Christmas Highlights

December 05 2022 | by

“ENSURE that Holy Christmas is never a celebration of commercial consumerism, of appearances or of useless gifts, or of excessive waste, but that it is a celebration of joyfully welcoming the Lord into the crib and into the heart,” says Pope Francis.

“Christmas is a ray of light for all, because it reveals to us God’s love and makes us feel the presence of Jesus with everyone, especially with those who are suffering. Just for this reason Jesus willed to be born in poverty and in the abandonment of a cave, and to be laid in a manger,” said Saint Pope John Paul II.

These two statements from Pope Francis and Pope John Paul II are strong reminders that Christmas is much more than shopping, gifts, partying, and entertaining. Though the days in the month of December are often called ‘holidays’ they are actually ‘holy days’ when the birth of Jesus is honored and God’s love is celebrated. Here are some uniquely Catholic days that shape the season and heighten Christmas joy.


Saint Nicholas


Observed in most countries on December 6, this feast day is meant to celebrate the man who is the precursor to Santa Claus. The day takes on different manifestations depending on the country, but often is an excuse for exchanging presents. The notion of Santa Claus comes from this story. Indeed, the tradition is an homage to this early Christian bishop from the fourth century who had a reputation for secret gift-giving. Born in modern-day Turkey, the remains of Saint Nicholas, a man revered by Catholics as well as the Orthodox, are now enshrined in Bari, Italy.


Immaculate Conception Day


At the Council of Ephesus (431 AD), Mary was solemnly declared to be the “mother of God” in giving birth to Jesus, and then in 1854 Pope Pius IX solemnly declared Mary to be preserved free from the effects of the sin of Adam (referred to as ‘original sin’) from the moment she was conceived. The Feast of the Immaculate Conception is celebrated on December 8, and honors the conception of the Virgin Mary in the womb of her mother, Saint Anne. For Catholics it is regarded as one of the most important festivals of the Liturgical Year, and is celebrated with family meals, processions and parades dedicated to the Virgin Mary.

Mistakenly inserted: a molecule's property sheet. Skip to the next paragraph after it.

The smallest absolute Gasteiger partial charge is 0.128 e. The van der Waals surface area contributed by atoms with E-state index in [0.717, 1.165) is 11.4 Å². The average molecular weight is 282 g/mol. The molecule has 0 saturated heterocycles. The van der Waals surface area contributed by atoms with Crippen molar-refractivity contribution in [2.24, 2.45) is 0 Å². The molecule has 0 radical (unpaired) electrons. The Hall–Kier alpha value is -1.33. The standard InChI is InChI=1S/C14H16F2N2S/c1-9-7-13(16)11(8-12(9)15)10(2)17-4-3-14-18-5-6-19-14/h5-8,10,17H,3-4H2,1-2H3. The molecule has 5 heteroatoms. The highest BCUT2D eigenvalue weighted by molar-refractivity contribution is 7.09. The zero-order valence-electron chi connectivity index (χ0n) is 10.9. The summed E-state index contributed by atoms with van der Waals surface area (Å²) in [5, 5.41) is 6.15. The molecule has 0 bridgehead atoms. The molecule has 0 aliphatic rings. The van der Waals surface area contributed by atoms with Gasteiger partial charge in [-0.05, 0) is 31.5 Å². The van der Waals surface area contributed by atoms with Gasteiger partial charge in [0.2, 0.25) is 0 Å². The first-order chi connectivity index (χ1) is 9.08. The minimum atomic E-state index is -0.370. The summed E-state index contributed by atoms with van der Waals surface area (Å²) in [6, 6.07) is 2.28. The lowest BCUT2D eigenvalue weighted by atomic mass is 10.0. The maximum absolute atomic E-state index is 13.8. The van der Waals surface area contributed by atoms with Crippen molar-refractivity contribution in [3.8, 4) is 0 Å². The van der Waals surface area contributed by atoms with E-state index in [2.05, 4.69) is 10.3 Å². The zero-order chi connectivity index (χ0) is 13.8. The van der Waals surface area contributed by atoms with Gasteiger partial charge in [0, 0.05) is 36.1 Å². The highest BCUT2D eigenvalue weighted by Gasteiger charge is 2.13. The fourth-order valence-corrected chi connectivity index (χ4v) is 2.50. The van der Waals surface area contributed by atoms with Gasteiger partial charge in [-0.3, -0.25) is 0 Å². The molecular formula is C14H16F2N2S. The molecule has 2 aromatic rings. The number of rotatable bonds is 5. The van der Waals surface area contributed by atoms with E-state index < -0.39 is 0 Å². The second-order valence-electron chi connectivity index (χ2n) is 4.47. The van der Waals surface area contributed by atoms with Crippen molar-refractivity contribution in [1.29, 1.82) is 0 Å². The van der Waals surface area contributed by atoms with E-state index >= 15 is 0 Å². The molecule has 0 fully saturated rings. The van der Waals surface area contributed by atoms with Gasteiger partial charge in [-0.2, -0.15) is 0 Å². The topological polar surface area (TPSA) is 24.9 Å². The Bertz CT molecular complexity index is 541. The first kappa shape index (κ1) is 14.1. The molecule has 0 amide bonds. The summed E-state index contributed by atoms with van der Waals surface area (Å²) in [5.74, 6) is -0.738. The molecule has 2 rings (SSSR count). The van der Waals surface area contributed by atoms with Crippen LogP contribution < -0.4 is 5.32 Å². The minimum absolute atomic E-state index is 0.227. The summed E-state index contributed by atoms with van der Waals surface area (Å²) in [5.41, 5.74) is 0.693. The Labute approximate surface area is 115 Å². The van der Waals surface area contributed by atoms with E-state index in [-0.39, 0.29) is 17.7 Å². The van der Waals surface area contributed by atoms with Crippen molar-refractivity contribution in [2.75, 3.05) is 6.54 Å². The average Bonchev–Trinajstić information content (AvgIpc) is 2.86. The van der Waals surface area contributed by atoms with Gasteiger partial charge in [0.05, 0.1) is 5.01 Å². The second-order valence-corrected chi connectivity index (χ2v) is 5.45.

Several countries are under the patronage of the Immaculate Conception by papal decree, including the United States.


Feast of St. Lucy


December 13 is the day Saint Lucy is remembered for her courage and compassion. Traditionally called ‘St. Lucy’s Day’ it commemorates Lucia of Syracuse, Sicily, a 4th century martyr who died under the persecutions initiated by Emperor Diocletian. When Christians hid in the Roman catacombs seeking to evade arrest, torture and death for their faith, Lucia brought food and other aid to them. In order to free her arms and hands to carry as much food as possible, Lucia wore a candle lit wreath on her head to light the way. As a result, her day is also viewed as a precursor of Christmastide, pointing to the arrival of the Light of Christ on Christmas Day. St. Lucy is revered as a saint by the Roman Catholic, Lutheran, Anglican, and Orthodox Churches.


Christmas Eve & Day


The day before Christmas is widely observed as a full or partial holiday in anticipation of the birth of Jesus. Celebrations throughout Christendom have a tradition of starting on the evening of December 24, due in large part to the liturgical day starting at sunset the previous day, a practice inherited from the Jewish tradition of marking the sabbath. Catholics, as well as some Protestant denominations, celebrate Mass at midnight. The ceremony, held in churches throughout the world, celebrates the birth of Christ, widely believed to have occurred at night.